This Is Modern Art
Time Out says
Theater review by Helen Shaw
This Is Modern Art is a fictionalized retelling of the 2010 graffiti “bombing” of a wall outside the Art Institute of Chicago’s Modern Wing, and it sides with the street artists as emphatically and unequivocally as would any piece of agitprop. Dramaturgically, though, the play seems conservative: It takes a thorny issue and sandblasts it smooth. There is some fun to be had in watching members of the LOH (Look Over Here) crew—Seven (Shakur Tolliver), J.C. (Andrew Gonzalez) and Dose (Landon G. Woodson)—as they plan their assault on the Art Institute, and Idris Goodwin and Kevin Coval’s play includes charmingly specific advice about life on the misdemeanor’s edge. (Always have a packet of mustard on hand in case you have to grapple with jailhouse bologna sandwiches.) Blessed Unrest's production is full of movement and energy, and the actors, particularly Tolliver, treat every moment with trembling intensity.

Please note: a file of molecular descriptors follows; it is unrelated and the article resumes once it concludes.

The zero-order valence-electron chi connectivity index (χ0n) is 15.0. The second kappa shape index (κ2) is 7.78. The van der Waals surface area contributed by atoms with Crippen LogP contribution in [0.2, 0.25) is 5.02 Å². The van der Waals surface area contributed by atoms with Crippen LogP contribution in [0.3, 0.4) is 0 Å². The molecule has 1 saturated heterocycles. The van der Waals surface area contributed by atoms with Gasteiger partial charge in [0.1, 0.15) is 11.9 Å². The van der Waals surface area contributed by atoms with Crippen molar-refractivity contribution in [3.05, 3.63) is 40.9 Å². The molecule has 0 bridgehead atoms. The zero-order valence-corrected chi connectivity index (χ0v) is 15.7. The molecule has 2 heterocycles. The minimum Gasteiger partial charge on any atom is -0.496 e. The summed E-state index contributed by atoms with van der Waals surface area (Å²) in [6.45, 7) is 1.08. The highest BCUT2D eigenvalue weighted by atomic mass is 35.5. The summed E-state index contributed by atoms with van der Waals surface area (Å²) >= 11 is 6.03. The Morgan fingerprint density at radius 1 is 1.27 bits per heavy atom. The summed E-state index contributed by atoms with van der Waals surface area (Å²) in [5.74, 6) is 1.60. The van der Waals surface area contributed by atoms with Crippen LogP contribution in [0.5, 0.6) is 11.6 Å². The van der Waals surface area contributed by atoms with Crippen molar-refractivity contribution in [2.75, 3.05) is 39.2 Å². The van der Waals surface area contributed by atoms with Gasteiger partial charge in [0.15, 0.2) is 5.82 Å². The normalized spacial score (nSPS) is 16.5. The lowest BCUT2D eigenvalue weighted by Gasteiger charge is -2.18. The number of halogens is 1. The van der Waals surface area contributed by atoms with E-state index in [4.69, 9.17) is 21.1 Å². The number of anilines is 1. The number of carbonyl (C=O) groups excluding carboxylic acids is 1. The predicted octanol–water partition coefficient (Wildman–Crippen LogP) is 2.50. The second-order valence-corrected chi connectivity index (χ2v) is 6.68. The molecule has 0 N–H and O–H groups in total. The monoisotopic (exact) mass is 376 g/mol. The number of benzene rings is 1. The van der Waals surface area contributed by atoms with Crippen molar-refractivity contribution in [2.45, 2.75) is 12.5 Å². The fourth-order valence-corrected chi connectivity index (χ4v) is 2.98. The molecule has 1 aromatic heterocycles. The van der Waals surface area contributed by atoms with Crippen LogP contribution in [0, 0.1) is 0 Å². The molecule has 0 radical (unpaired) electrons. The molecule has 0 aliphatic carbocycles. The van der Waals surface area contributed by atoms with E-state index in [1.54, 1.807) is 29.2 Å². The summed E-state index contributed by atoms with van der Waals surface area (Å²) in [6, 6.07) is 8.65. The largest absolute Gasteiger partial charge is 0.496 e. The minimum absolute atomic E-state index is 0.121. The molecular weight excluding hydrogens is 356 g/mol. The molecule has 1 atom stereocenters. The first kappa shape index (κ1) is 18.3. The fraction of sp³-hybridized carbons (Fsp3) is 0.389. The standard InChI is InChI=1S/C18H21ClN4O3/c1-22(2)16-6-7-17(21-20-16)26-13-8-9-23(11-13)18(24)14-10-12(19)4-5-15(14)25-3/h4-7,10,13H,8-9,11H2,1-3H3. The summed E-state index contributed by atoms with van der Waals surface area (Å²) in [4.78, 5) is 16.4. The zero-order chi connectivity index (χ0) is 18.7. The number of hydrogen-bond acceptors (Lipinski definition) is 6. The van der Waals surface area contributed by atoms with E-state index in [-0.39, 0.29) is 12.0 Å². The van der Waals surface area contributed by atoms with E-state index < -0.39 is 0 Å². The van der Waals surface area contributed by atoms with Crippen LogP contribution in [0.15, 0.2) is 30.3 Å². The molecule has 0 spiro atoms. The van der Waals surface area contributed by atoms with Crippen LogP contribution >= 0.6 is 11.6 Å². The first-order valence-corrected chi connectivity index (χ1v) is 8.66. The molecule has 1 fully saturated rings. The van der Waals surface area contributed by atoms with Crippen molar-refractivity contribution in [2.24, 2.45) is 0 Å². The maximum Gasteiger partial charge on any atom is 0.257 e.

But although a furor erupted in 2015 after Chicago critics protested the play’s pro-vandalism stance, Goodwin and Coval’s drama itself is incredibly mild, with thin characterizations and a haphazard argument. Nearly half of This Is Modern Art consists of little lectures; the issues aren’t discussed or debated in anything approaching good faith. That leaves the performers little to play, so the star of the show becomes the graffiti itself. Happily, director Jessica Burr has commissioned New York art star KEO XMEN to create his own version of the Art Institute work, which glows handsomely behind the actors. Of course, KEO XMEN was invited to paint on cardboard boxes rather than, say, the outside of the New York Theatre Workshop building. That would have meant thinking seriously about the transgressive nature of graffiti, and that’s yet another argument no one seems to want.
4th Street Theatre (Off-Off Broadway). By Idris Goodwin and Kevin Coval. Directed by Jessica Burr. With ensemble cast. Running time: 1hr 20mins. No intermission.